04
Apr 13

iPhone naming: when simple gets complicated

When Apple introduced the iPad 3 as “the new iPad” — dropping its number altogether — it gave Apple watchers something new to ponder.

Would the coming iPhone 5 simply be “the new iPhone”? Would Apple’s naming convention finally be applied equally across all product lines?

The answer, we soon discovered, was “no.” The new iPhone stubbornly held onto its number — even though iPod, iPad, iMac, Mac Pro, MacBook Air and MacBook Pro were living in a world where numbers had become excess baggage.

There was good reason, of course.

iPhone is sold differently. Since two previous models are still available when a new model is launched, the number is needed to distinguish one from the other. Consider it a necessary evil.

But once you accept that iPhone models can’t live without a model identifier, the question becomes: what should that identifier be?

The press has already dubbed this year’s model “iPhone 5S.” Most experts see a narrative in which Apple only produces a major upgrade every other year, and in between we get the “S” model. This is the model that delivers only incremental improvements.

Whether that’s Apple’s intended message is unknown. But personally, I wish Apple never created a “4S.”

First of all, it’s an awkward moniker whether you speak it or read it. The Apple designers tried their best with the product graphics, but there is an inescapable reality: 4S will never be as simple as 4.

More important, tacking an S onto the existing model number sends a rather weak message. It says that this is our “off-year” product, with only modest improvements. If holding off on the big number change achieved some great result, I might think otherwise. But look what happened with iPhone 5.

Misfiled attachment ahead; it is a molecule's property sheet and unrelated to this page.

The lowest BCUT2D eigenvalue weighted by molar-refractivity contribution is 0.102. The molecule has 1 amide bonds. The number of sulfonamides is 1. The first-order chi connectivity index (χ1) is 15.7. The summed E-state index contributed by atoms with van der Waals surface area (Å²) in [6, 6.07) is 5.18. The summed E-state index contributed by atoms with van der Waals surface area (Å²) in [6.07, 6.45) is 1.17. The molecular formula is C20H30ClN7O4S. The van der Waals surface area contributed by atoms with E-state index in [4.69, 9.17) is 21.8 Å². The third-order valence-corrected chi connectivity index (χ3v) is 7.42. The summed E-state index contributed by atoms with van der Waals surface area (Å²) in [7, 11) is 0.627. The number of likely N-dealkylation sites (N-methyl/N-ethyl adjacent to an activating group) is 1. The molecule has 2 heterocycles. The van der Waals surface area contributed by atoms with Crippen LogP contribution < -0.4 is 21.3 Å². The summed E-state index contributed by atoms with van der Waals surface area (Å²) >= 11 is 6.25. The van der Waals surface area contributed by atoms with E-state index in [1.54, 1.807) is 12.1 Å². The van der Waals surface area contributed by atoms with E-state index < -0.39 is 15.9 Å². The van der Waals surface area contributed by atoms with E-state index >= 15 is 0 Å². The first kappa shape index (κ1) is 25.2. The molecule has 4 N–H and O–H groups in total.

This model brought major changes: bigger screen, better camera, greater speed, all on a thinner and lighter body. Yet its improvements were still dismissed by many as “incremental.” In fact, the perceived lack of innovation in iPhone 5 (deserved or not) is what prompted some to start writing about Samsung as “the new innovation leader.”

So what exactly is the point of going with numbers vs. “S” designations?

The simplest path is to give each new iPhone a new number and let the improvements speak for themselves. If anyone wants to say that the 7 isn’t as big a leap as the 6, that’s their business. Attempting to calibrate “degree of innovation” in the product name seems like a needless (and self-diminishing) exercise.

I think it’s safe to say that if you’re looking for a new car, you’re looking for a 2013 model — not a 2012S. What’s important is that you get the latest and greatest.